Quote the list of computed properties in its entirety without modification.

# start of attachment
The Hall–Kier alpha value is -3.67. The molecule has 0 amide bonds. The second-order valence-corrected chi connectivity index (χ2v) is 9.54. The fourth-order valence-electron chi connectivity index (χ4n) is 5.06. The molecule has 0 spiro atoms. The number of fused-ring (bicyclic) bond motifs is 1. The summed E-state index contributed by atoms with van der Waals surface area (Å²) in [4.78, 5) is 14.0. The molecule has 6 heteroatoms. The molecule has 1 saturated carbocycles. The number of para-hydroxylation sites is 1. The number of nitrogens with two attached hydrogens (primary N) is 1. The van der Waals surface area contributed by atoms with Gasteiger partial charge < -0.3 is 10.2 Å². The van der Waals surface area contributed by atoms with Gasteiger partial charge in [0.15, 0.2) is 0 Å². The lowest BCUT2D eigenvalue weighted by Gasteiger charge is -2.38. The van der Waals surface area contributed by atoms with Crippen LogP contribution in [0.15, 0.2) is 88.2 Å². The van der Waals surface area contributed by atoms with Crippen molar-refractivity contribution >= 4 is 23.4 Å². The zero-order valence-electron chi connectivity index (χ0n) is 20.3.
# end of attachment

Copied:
The Hall–Kier alpha value is -3.67. The molecule has 0 amide bonds. The second-order valence-corrected chi connectivity index (χ2v) is 9.54. The fourth-order valence-electron chi connectivity index (χ4n) is 5.06. The molecule has 0 spiro atoms. The number of fused-ring (bicyclic) bond motifs is 1. The summed E-state index contributed by atoms with van der Waals surface area (Å²) in [4.78, 5) is 14.0. The molecule has 6 heteroatoms. The molecule has 1 saturated carbocycles. The number of para-hydroxylation sites is 1. The number of nitrogens with two attached hydrogens (primary N) is 1. The van der Waals surface area contributed by atoms with Gasteiger partial charge < -0.3 is 10.2 Å². The van der Waals surface area contributed by atoms with Gasteiger partial charge in [0.15, 0.2) is 0 Å². The lowest BCUT2D eigenvalue weighted by Gasteiger charge is -2.38. The van der Waals surface area contributed by atoms with Crippen LogP contribution in [0.15, 0.2) is 88.2 Å². The van der Waals surface area contributed by atoms with Crippen molar-refractivity contribution >= 4 is 23.4 Å². The zero-order valence-electron chi connectivity index (χ0n) is 20.3.